DNS Cache Poisoning

I find myself fond of DNS, as I’m sure most of you do. After all, if we had to search up websites by their IP address instead of putting in a name, we’d be less thrilled about actually using the Internet. What would you remember more? www.disney.com or 192.168.10.11?

While DNS has been nothing but convenient for us, there is a certain risk in the way that DNS works and is implemented. Security-wise, DNS is at risk of what is known as “cache poisoning”, also known as DNS spoofing. While this can be harmless, cybercriminals have used this form of sabotage as a way to trick users into visiting the wrong sites. So, what is it, how does it work, and how can you avoid it?

What is Cache Poisoning?

With DNS, a website name has an IP address linked to it. If you search for the aforementioned Disney.com, the connection will ask for the DNS information for Disney.com so it can receive an IP address. Quick, simple, and convenient for the user.

This is done by servers known as DNS “resolvers”. They “resolve” the domain name into an IP address that a computer can understand. But, resolvers cannot verify the information that is input into it, which leads to the risk of cache poisoning.

Cache poisoning occurs when false information is logged into a DNS cache. If someone wanted to, they could sabotage the DNS cache of Disney.com to lead to iwantyourmoney.com. No one is safe from this type of sabotage, not even entities such as the U.S. government .

How Does it Work?

When you search for a website, your search engine will make a request to a DNS resolver asking for the IP address. The IP address is then handed down to the search engine so you can connect to the site in question.

All an attacker would need to do to poison a DNS cache is to impersonate a DNS nameserver, send a request to a DNS resolver, and then forge the reply. Essentially, the attacker just switched the bathroom signs and let people walk into the wrong one.

Why Does it Work Like That?

DNS is a byproduct of the time when the Internet was on a small-scale, only being used for specific locations like universities. No one was ready to predict that DNS would be used for attacks, and that’s why it uses UDP.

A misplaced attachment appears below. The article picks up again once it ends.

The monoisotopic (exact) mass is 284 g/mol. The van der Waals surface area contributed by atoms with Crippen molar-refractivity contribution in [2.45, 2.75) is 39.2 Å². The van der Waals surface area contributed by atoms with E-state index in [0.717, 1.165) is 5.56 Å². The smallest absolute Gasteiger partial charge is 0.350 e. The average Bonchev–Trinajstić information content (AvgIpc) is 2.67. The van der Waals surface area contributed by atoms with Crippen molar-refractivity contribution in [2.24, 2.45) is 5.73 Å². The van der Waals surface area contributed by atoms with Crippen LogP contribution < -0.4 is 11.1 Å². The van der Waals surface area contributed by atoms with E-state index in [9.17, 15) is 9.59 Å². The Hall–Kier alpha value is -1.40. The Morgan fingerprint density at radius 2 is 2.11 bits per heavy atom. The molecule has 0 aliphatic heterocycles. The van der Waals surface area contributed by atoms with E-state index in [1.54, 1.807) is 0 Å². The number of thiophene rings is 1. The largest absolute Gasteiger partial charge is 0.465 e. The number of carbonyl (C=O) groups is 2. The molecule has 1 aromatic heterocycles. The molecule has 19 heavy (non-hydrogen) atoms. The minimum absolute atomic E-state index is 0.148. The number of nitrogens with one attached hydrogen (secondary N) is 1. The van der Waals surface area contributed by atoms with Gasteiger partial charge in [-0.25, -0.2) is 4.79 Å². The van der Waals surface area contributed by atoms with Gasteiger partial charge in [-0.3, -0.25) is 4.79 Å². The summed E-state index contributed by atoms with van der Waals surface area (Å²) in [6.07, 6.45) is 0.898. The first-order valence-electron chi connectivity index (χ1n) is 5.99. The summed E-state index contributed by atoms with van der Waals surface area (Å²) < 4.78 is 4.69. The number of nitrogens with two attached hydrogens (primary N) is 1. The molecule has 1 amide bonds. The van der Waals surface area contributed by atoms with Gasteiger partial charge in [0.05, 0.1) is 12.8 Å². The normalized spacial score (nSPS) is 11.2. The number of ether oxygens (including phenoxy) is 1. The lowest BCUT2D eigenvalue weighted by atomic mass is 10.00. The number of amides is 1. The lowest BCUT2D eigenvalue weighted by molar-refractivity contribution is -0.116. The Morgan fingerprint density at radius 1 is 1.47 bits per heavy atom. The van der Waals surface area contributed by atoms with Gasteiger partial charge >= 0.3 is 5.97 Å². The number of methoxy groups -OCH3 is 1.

UDP is a protocol that essentially lets data go unsupervised. While it’s not that secure, it’s pretty fast, which is why it’s mostly in use today for sites such as YouTube, Twitch, Netflix, etc., where speed is the difference between a 2-second buffer and a 5-minute buffer.

For a more secure form of DNS, we’d want to use TCP, which requires verification on both ends of the connection. Sure. It’s slower than UDP, but it doesn’t matter when it comes to things like DNS. The peace of mind that TCP would bring is worth the couple extra seconds that is gained by the use of TCP.

Preventing Cache Poisoning

So, while the process of cache poisoning sounds easy, it’s actually pretty difficult for an attacker to successfully poison a DNS cache. There are dozens of variables that an attacker would need to predict in order to reap success, such as the port that the DNS resolver is using, the request ID number, if the cache is even targeted by the DNS resolver in the first place, etc.

If you are truly worried about becoming the victim of DNS cache poisoning, there are ways to check if you are at risk of becoming a victim of such attacks. Alternatively, there are also tools to help you find out if you are experiencing DNS leaks , which is when your DNS server is leaking your IP information. Either way, a heads-up would help you prepare and upgrade your security.

Other than preparing, there really isn’t much that can be done until a more secure form of DNS becomes mainstream, such as DNSSEC, which requires verification for a DNS request.

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